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How Microplastics Are Infiltrating the Food You Eat

Increasingly microplastics are finding their way into our wastewater, and whilst the fact that this may lead to plastics in our oceans is well known, the fact that this can also lead to plastics in our food is rarely discussed. This is because a byproduct of cleaning this wastewater is sewage sludge, which unfortunately, due to its high levels of nutrients, is frequently used as fertiliser across farmland. 


From waste water to sewage sludge

As much as ten million tonnes of sewage sludge is produced each year with around 40% of this being used as fertiliser. One study estimated that this is leading to as much as 42000 tonnes of microplastics accumulating in European farmland every year. Even areas where the sludge is not directly applied can be contaminated as ploughing can spread the microplastics from field to field. Furthermore, the runoff caused by rain can transport plastics into drainage systems and, ultimately, into waterways. This leads to even more microplastics finding their way into the oceans. 


This is concerning for a number of reasons, one of which is that microplastics have the capacity to disrupt food chains. There is evidence that microplastics can stunt the growth of earthworms. This could lead to a reduction in the available food for those species that prey on earthworms. If the numbers of those species were to reduce then other animals that in turn prey on them could also be impacted.


Added toxins

As well as the potentially dangerous chemicals microplastics already contain, they can also pose a risk to our food another way, by acting as a vector for other toxins. Microplastics can absorb other substances that can then be released into the soil as the plastics break down, allowing them to adversely affect the growth of our crops or remain in the crops and be ingested by humans.


Ingesting microplastics can cause immune responses to be triggered such as inflammation, allergic reactions, damage to cell walls and even cell breakdown leading to tissue damage. They have also been shown to cause disruption in the endocrine system which regulates hormones that control growth and development. Such disruption can affect the development of foetuses and even lead to the proliferation of cancer cells by increasing the release of hormones that promote cell division.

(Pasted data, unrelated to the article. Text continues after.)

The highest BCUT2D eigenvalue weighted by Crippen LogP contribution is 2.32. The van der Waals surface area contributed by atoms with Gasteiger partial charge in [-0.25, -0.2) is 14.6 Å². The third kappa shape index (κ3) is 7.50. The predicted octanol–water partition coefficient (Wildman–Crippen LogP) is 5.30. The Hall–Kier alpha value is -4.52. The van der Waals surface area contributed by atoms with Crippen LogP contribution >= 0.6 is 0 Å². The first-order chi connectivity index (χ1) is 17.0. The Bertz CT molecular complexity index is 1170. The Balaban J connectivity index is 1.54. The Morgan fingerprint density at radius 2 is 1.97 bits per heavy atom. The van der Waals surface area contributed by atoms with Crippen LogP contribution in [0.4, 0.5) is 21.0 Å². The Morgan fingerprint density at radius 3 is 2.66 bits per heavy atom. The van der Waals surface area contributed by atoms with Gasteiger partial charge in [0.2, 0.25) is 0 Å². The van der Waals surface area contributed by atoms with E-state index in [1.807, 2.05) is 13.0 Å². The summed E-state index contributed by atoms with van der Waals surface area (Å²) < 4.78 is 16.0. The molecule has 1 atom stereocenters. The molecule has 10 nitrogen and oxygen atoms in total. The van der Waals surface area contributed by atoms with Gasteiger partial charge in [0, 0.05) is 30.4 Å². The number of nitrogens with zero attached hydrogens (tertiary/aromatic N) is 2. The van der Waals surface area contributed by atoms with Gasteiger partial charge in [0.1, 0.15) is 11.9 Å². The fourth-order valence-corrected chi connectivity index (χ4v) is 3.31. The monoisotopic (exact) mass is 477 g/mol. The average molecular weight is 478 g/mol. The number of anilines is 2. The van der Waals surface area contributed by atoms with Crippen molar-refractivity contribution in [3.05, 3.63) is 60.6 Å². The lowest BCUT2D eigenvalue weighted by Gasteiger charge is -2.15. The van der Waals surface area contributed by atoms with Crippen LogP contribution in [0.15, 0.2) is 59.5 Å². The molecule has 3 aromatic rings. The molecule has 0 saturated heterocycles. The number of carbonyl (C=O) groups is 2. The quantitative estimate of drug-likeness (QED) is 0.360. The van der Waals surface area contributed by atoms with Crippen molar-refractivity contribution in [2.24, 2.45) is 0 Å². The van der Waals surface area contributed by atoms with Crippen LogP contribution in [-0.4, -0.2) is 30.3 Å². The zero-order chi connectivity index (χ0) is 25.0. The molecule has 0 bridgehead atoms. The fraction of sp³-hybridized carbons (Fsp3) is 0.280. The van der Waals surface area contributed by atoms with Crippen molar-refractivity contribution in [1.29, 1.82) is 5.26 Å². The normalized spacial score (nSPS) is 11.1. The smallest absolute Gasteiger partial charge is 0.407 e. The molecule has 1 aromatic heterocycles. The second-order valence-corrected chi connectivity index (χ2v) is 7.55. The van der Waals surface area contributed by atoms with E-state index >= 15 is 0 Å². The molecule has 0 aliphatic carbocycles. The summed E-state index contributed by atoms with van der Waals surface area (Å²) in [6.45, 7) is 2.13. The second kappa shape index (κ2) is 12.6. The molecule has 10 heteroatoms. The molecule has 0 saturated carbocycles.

The answer: higher standards of water treatment?

Though it may seem like the obvious solution is to simply ban farmers from using sewage sludge as fertiliser, as some countries already have, that is not necessarily the answer to all our problems. If the nutrient rich sewage sludge was unavailable to farmers, then they would mostly likely use nitrogen-based fertilisers instead. These are produced from fossil fuels and therefore pose their own risk to the environment. Furthermore, such a move would still not solve the problem of what to do with sewage sludge. 


Instead of banning its use, another option available to governments is to increase the standards of water treatment so that a greater proportion of the microplastics are removed before the sludge is used as a fertiliser. This can be done by removing fats and oils from the wastewater. Fats and oils often contain high levels of microplastics and typically collect at the surface of the wastewater in what is often referred to as, ‘surface scum’. The removal of ‘surface scum’ would make the sewage sludge far safer to use and biofuel could be produced from the fats and oils collected.


Though more research is needed on how to best deal with the issue of microplastics, with the UK having some of the highest concentrations of microplastics in Europe (between 500 and 1,000 microplastic particles spread on farmland each year) it is clear that inaction on this matter would lead to an alarming escalation in what is already a serious environmental and health issue.



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For more information contact: info@scarabtrust.org.uk


Images:

tractor spreading water fertilizer ditch field - Image by corlaffra (ST ref: 1134)

sewage plant top view - Image by Ivan Bandura (ST ref: 1305)

examining the crops by WIx (ST ref: 1306)

Sewage sludge MP contamination - Image from sciencedirect.com (ST ref: 1307)

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